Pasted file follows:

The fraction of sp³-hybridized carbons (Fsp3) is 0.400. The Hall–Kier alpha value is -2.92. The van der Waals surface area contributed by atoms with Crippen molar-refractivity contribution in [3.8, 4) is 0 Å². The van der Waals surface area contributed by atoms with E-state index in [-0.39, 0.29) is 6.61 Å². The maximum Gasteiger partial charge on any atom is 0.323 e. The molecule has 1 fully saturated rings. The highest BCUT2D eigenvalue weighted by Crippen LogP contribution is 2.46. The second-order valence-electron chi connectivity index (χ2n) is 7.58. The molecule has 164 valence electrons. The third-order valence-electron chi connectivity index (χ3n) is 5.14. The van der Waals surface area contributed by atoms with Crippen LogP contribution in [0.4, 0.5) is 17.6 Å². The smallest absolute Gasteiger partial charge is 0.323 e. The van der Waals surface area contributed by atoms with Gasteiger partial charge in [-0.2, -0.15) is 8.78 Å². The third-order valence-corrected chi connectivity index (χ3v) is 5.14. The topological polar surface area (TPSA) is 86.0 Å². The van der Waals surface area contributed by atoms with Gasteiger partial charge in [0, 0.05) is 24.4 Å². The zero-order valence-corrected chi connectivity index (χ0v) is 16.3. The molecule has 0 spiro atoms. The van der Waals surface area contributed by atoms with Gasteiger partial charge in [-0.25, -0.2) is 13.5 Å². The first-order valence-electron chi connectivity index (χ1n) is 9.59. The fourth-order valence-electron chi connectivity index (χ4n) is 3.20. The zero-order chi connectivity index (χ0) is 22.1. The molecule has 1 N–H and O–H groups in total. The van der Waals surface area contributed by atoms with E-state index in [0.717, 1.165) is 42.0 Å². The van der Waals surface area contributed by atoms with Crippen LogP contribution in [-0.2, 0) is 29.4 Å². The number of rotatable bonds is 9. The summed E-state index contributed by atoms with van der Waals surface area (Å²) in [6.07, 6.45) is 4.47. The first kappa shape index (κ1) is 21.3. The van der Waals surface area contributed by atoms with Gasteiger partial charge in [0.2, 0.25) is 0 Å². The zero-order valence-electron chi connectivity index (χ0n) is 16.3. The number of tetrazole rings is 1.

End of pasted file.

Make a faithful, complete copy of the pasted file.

The fraction of sp³-hybridized carbons (Fsp3) is 0.400. The Hall–Kier alpha value is -2.92. The van der Waals surface area contributed by atoms with Crippen molar-refractivity contribution in [3.8, 4) is 0 Å². The van der Waals surface area contributed by atoms with E-state index in [-0.39, 0.29) is 6.61 Å². The maximum Gasteiger partial charge on any atom is 0.323 e. The molecule has 1 fully saturated rings. The highest BCUT2D eigenvalue weighted by Crippen LogP contribution is 2.46. The second-order valence-electron chi connectivity index (χ2n) is 7.58. The molecule has 164 valence electrons. The third-order valence-electron chi connectivity index (χ3n) is 5.14. The van der Waals surface area contributed by atoms with Crippen LogP contribution in [0.4, 0.5) is 17.6 Å². The smallest absolute Gasteiger partial charge is 0.323 e. The van der Waals surface area contributed by atoms with Gasteiger partial charge in [-0.2, -0.15) is 8.78 Å². The third-order valence-corrected chi connectivity index (χ3v) is 5.14. The topological polar surface area (TPSA) is 86.0 Å². The van der Waals surface area contributed by atoms with Gasteiger partial charge in [0, 0.05) is 24.4 Å². The zero-order valence-corrected chi connectivity index (χ0v) is 16.3. The molecule has 0 spiro atoms. The van der Waals surface area contributed by atoms with Gasteiger partial charge in [-0.25, -0.2) is 13.5 Å². The first-order valence-electron chi connectivity index (χ1n) is 9.59. The fourth-order valence-electron chi connectivity index (χ4n) is 3.20. The zero-order chi connectivity index (χ0) is 22.1. The molecule has 1 N–H and O–H groups in total. The van der Waals surface area contributed by atoms with E-state index in [0.717, 1.165) is 42.0 Å². The van der Waals surface area contributed by atoms with Crippen LogP contribution in [-0.2, 0) is 29.4 Å². The number of rotatable bonds is 9. The summed E-state index contributed by atoms with van der Waals surface area (Å²) in [6.07, 6.45) is 4.47. The first kappa shape index (κ1) is 21.3. The van der Waals surface area contributed by atoms with Gasteiger partial charge in [0.2, 0.25) is 0 Å². The zero-order valence-electron chi connectivity index (χ0n) is 16.3. The number of tetrazole rings is 1.